And as though by reason of that love I had fcregone2 my present marriage, longing for a match with him. PALAESTRIO
Everything exactly in its due order; except only this one point; you must say that this house pointing to the house of PERIPLECOMENUS was your marriage-portion; that the old man had departed hence from you after you had carried out the divorce, lest he should be afraid just now to come here into the house of another man. ACROTELEUTIUM
You advise me well. PALAESTRIO
But when he comes out from in-doors, I wish you--standing at a distance there--so to make pretence, as though in comparison with his beauty you despised your own, and as though you were struck with awe at his opulent circumstances; at the same time, too, praise the comeliness of his person, the beauty of his face. Are you tutored enough? ACROTELEUTIUM
I understand it all. Is it enough that I give you my work so nicely finished off that you cannot find a fault with it. PALAESTRIO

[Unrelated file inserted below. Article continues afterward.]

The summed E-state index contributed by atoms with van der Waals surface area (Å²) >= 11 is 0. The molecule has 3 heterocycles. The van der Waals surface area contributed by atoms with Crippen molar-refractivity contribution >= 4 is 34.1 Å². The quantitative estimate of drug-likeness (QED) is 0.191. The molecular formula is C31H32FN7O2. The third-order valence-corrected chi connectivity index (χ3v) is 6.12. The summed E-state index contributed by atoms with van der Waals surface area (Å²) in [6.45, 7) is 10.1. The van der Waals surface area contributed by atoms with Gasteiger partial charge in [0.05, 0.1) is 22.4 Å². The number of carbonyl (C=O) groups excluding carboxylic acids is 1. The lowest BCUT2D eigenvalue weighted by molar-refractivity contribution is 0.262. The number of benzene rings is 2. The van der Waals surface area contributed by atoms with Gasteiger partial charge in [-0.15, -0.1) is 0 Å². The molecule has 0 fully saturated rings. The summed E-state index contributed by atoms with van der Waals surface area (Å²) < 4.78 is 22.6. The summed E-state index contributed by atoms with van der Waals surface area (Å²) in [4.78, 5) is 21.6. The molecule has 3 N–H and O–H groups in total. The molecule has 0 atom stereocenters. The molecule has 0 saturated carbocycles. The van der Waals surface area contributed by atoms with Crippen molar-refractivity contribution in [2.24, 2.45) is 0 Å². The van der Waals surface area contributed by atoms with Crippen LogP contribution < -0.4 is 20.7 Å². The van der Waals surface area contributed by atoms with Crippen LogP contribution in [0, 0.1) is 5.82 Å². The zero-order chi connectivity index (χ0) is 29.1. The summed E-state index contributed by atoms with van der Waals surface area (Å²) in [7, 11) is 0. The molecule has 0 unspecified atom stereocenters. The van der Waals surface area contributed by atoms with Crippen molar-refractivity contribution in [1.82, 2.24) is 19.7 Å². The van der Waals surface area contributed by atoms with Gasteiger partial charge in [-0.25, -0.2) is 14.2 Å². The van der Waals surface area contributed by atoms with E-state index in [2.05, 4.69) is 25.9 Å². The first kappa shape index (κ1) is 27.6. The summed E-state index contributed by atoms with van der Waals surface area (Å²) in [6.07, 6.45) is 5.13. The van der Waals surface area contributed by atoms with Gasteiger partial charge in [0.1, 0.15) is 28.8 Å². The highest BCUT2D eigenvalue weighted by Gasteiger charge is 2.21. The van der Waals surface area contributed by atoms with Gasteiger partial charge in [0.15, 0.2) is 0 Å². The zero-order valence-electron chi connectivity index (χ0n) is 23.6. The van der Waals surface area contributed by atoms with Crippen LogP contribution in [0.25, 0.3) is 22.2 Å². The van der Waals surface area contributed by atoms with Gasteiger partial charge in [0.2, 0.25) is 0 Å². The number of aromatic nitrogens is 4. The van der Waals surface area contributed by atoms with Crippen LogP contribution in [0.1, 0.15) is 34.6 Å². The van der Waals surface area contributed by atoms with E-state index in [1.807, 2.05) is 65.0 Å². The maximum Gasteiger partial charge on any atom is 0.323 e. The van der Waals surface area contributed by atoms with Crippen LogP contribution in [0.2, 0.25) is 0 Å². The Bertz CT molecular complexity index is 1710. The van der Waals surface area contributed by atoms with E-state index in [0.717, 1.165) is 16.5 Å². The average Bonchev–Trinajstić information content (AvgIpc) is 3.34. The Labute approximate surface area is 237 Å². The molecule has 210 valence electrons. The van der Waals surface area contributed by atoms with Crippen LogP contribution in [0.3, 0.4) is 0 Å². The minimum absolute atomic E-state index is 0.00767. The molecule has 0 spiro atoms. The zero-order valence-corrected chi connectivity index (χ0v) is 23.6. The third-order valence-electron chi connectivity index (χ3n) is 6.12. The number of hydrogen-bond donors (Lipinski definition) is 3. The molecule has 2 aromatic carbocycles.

I'm content. Now addressing PLEUSICLES , in your turn, learn what charge I shall give to you So soon as this shall be done, when she shall have gone in, then do you immediately take care to come here dressed in the garb of a master of a ship. Have on a broad-brimmed hat3 of iron-grey, a woollen shade4 before your eyes; have on an iron-grey cloak5 (for that is the seaman's colour); have it fastened over the left shoulder, your right arm projecting out6, * * * * * * your clothes some way well girded up, pretend as though you are some master of a ship. And all these requisites are at the house of this old gentleman, for he keeps fishermen. PLEUSICLES
Well, when I'm dressed out, why don't you tell me what I'm to do then? PALAESTRIO
Come here, and, in the name of her mother, bring word to Philocomasium, that, if she would return to Athens, she must go with you to the harbour directly, and that she must order it to be carried down to the ship if she wishes anything to be put on board; that if she doesn't go, you must weigh anchor, for the wind is favourable. PLEUSICLES
I like your plan much: do proceed. PALAESTRIO
The Captain will at once advise her to go speedily that she may not delay her mother. PLEUSICLES
Every way you are clever. PALAESTRIO
I shall tell him that she asks for me as a helper to carry her baggage down to the harbour. I shall go, and, understand you, I shall immediately be off with you straight to Athens. PLEUSICLES
And when you have reached there, I'll never let you be ashore three days before you're free. PALAESTRIO
Be off speedily and equip yourself. PLEUSICLES